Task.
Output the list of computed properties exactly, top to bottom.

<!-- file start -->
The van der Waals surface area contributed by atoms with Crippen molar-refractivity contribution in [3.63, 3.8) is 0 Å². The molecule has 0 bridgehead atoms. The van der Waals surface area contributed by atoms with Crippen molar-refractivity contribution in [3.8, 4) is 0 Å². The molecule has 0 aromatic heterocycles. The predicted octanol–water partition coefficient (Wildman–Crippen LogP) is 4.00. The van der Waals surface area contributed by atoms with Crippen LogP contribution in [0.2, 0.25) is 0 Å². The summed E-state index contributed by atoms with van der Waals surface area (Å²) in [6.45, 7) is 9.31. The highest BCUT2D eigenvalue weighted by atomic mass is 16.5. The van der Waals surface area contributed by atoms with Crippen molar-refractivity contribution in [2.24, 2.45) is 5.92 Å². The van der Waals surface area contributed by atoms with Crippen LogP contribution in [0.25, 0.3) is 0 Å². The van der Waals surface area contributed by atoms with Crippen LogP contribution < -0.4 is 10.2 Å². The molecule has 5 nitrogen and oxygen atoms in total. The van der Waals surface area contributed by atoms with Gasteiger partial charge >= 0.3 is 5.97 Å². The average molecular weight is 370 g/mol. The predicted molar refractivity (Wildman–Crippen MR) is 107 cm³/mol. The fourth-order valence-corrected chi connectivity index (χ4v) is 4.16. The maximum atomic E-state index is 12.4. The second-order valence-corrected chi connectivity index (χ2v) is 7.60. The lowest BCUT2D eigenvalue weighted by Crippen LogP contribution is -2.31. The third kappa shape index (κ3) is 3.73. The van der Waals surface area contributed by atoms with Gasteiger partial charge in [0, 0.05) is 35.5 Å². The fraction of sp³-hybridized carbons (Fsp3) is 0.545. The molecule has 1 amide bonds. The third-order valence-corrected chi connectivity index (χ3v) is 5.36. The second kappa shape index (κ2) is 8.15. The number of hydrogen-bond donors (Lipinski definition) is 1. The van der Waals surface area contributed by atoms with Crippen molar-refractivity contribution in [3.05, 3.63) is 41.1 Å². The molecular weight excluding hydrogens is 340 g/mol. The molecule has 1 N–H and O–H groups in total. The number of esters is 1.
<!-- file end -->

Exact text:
The van der Waals surface area contributed by atoms with Crippen molar-refractivity contribution in [3.63, 3.8) is 0 Å². The molecule has 0 bridgehead atoms. The van der Waals surface area contributed by atoms with Crippen molar-refractivity contribution in [3.8, 4) is 0 Å². The molecule has 0 aromatic heterocycles. The predicted octanol–water partition coefficient (Wildman–Crippen LogP) is 4.00. The van der Waals surface area contributed by atoms with Crippen LogP contribution in [0.2, 0.25) is 0 Å². The summed E-state index contributed by atoms with van der Waals surface area (Å²) in [6.45, 7) is 9.31. The highest BCUT2D eigenvalue weighted by atomic mass is 16.5. The van der Waals surface area contributed by atoms with Crippen molar-refractivity contribution in [2.24, 2.45) is 5.92 Å². The van der Waals surface area contributed by atoms with Crippen LogP contribution in [0.25, 0.3) is 0 Å². The van der Waals surface area contributed by atoms with Crippen LogP contribution < -0.4 is 10.2 Å². The molecule has 5 nitrogen and oxygen atoms in total. The van der Waals surface area contributed by atoms with Gasteiger partial charge >= 0.3 is 5.97 Å². The average molecular weight is 370 g/mol. The predicted molar refractivity (Wildman–Crippen MR) is 107 cm³/mol. The fourth-order valence-corrected chi connectivity index (χ4v) is 4.16. The maximum atomic E-state index is 12.4. The second-order valence-corrected chi connectivity index (χ2v) is 7.60. The lowest BCUT2D eigenvalue weighted by Crippen LogP contribution is -2.31. The third kappa shape index (κ3) is 3.73. The van der Waals surface area contributed by atoms with Gasteiger partial charge in [0, 0.05) is 35.5 Å². The fraction of sp³-hybridized carbons (Fsp3) is 0.545. The molecule has 1 amide bonds. The third-order valence-corrected chi connectivity index (χ3v) is 5.36. The second kappa shape index (κ2) is 8.15. The number of hydrogen-bond donors (Lipinski definition) is 1. The van der Waals surface area contributed by atoms with Crippen molar-refractivity contribution in [3.05, 3.63) is 41.1 Å². The molecular weight excluding hydrogens is 340 g/mol. The molecule has 1 N–H and O–H groups in total. The number of esters is 1.